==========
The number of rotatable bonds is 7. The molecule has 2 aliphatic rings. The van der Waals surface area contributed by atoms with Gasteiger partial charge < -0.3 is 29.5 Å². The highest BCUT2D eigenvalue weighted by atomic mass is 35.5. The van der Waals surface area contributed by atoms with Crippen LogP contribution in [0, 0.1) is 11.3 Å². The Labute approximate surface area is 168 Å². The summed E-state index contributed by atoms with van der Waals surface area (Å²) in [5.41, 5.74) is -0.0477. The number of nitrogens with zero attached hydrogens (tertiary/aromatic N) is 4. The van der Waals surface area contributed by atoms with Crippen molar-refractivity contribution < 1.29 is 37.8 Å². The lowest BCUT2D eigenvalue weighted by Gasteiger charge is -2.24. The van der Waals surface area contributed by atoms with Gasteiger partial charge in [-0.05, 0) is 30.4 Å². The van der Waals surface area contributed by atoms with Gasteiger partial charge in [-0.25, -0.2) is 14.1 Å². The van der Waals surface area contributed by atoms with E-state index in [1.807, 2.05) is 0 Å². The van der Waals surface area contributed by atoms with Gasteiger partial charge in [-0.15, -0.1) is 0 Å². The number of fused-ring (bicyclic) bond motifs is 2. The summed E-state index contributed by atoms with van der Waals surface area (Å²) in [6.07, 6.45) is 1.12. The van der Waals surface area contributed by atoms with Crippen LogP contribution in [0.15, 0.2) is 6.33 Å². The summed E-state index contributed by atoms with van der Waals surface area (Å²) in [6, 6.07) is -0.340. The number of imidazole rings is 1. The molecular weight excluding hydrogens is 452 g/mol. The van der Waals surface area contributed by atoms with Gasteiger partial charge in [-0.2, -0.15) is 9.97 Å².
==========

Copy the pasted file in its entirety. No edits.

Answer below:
The number of rotatable bonds is 7. The molecule has 2 aliphatic rings. The van der Waals surface area contributed by atoms with Gasteiger partial charge < -0.3 is 29.5 Å². The highest BCUT2D eigenvalue weighted by atomic mass is 35.5. The van der Waals surface area contributed by atoms with Crippen LogP contribution in [0, 0.1) is 11.3 Å². The Labute approximate surface area is 168 Å². The summed E-state index contributed by atoms with van der Waals surface area (Å²) in [5.41, 5.74) is -0.0477. The number of nitrogens with zero attached hydrogens (tertiary/aromatic N) is 4. The van der Waals surface area contributed by atoms with Crippen molar-refractivity contribution < 1.29 is 37.8 Å². The lowest BCUT2D eigenvalue weighted by Gasteiger charge is -2.24. The van der Waals surface area contributed by atoms with Gasteiger partial charge in [-0.05, 0) is 30.4 Å². The van der Waals surface area contributed by atoms with Gasteiger partial charge in [-0.25, -0.2) is 14.1 Å². The van der Waals surface area contributed by atoms with E-state index in [1.807, 2.05) is 0 Å². The van der Waals surface area contributed by atoms with Gasteiger partial charge in [-0.15, -0.1) is 0 Å². The number of fused-ring (bicyclic) bond motifs is 2. The summed E-state index contributed by atoms with van der Waals surface area (Å²) in [6.07, 6.45) is 1.12. The van der Waals surface area contributed by atoms with Crippen LogP contribution in [0.15, 0.2) is 6.33 Å². The summed E-state index contributed by atoms with van der Waals surface area (Å²) in [6, 6.07) is -0.340. The number of imidazole rings is 1. The molecular weight excluding hydrogens is 452 g/mol. The van der Waals surface area contributed by atoms with Gasteiger partial charge in [-0.2, -0.15) is 9.97 Å².